We will chase and fight any American force deployed in Iraq; any such American force will become a primary target for our group. We fought them before, and we are ready to resume fighting.
That was what a Kataib Hezbollah (KH) spokesman told Reuters yesterday, after learning that the U.S. is sending a special-operations task force to Iraq. Albeit long overdue, this deployment offers a welcome opportunity to escalate the U.S. air campaign against ISIS and enable better direction of coalition efforts on the ground. Regardless, the threats of blood-soaked sectarian fanatics Kataib Hezbollah cannot be taken lightly. As I’ve noted previously, KH is an Iranian Revolutionary Guards (IRGC) proxy force and an element of the Shiite-militia Popular Mobilization Forces (PMF) in Iraq.
This latest KH threat demands special attention. For a start, the threat is Iranian in origin. This is proved by the fact that Iran’s Press-TV propaganda news outlet was crowing about the threat yesterday. But KH’s threat also flows with recent Iranian strategy: In recent months, KH has been waging an escalating terrorist campaign against Iraq’s government and moderate Iraqi Shiite leaders. Put simply, Iran is using KH as a deniable actor to try to coerce Iraqi prime minister Haider al-Abadi to yield to Iran’s dominion. Iran wants Abadi to believe that he has no choice but to bend in fealty to their power-drill autocracy. In that regard, I’d wager that this U.S. special-operations deployment is designed to consolidate Abadi’s government as well as confront ISIS. Indeed, Defense Secretary Ash Carter hinted at this yesterday when he told Congress that “despite [Abadi’s] efforts, sectarian politics and Iranian influence have made building a multi-sectarian Iraqi Security Force (ISF) difficult. . . . ” Carter added, “The raids in Iraq will be done at the invitation of the Iraqi government and focused on defending its borders and building the ISF’s own capacity.”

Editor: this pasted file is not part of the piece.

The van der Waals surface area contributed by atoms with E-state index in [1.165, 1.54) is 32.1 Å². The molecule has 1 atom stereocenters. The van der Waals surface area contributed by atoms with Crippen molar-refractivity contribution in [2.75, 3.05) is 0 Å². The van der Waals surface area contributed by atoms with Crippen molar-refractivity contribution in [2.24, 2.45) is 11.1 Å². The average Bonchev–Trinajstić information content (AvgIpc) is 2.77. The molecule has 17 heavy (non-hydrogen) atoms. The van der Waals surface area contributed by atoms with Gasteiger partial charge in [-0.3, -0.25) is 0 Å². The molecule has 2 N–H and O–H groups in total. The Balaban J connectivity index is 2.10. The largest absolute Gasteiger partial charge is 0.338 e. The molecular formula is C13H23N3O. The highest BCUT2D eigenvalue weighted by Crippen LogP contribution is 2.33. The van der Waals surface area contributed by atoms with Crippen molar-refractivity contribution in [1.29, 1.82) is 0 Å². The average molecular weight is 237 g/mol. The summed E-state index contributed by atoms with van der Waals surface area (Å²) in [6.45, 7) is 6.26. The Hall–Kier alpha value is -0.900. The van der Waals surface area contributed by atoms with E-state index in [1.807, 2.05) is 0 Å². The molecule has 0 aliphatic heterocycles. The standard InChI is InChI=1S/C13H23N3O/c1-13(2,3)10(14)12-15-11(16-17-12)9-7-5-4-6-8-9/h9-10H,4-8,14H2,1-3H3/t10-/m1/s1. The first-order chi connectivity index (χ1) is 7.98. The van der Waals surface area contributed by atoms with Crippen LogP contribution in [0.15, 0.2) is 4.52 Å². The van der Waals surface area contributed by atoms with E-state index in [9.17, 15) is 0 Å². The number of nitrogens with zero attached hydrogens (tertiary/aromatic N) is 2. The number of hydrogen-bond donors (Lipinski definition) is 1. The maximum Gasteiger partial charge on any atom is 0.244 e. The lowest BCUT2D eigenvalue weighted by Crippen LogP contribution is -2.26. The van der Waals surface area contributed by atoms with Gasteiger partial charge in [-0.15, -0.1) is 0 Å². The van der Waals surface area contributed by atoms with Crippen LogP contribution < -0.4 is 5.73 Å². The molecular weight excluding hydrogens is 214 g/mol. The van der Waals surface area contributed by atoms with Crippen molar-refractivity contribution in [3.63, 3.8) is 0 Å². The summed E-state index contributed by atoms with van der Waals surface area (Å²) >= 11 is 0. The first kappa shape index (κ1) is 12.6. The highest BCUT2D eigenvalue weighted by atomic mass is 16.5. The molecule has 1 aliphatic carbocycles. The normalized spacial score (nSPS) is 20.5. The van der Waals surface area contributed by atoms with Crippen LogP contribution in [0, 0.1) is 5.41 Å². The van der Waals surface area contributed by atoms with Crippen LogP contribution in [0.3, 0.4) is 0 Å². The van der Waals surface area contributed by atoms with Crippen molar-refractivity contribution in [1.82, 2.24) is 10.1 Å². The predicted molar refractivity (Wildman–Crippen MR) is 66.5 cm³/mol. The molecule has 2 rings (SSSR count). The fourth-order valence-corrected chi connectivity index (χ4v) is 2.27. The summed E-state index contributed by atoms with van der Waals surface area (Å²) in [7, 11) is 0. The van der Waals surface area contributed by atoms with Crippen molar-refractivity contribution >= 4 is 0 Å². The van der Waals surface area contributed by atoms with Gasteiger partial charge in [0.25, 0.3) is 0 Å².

#share#Iran doesn’t like this message. Consequentially, the coming days will be critical for Iraq and for the United States. After all, Iran will watch carefully for signs of timidity from the Obama administration. As I noted last week, since 2011, when Iran’s leaders suffered no consequences for their attempt to blow up the Saudi ambassador in a Washington restaurant, they have believed President Obama is weak. As such, if the IRGC leadership senses American weakness, it will take hostile action (directly, via KH, or via covert subgroups) against U.S. interests. Recognizing this threat, President Obama must make clear that terrorism against U.S. interests will meet punishing reprisals. To be explicit, the IRGC must know that America will meet force with force.
#related#Nevertheless, American resolve alone won’t be enough. As I’ve explained, the key to defeating the Islamic State and restoring Iraqi cross-sectarian stability rests with the Sunni tribes of Anbar and eastern Syria. As an extension, the U.S. forces now heading to Iraq must have a remit to engage the tribes and mobilize a unified Sunni insurgency against ISIS.
But we must be clear-eyed. American victory doesn’t require just the destruction of ISIS, it requires Iranian supreme leader Ali Khamenei’s realization that America will not abandon Iraq to his hordes.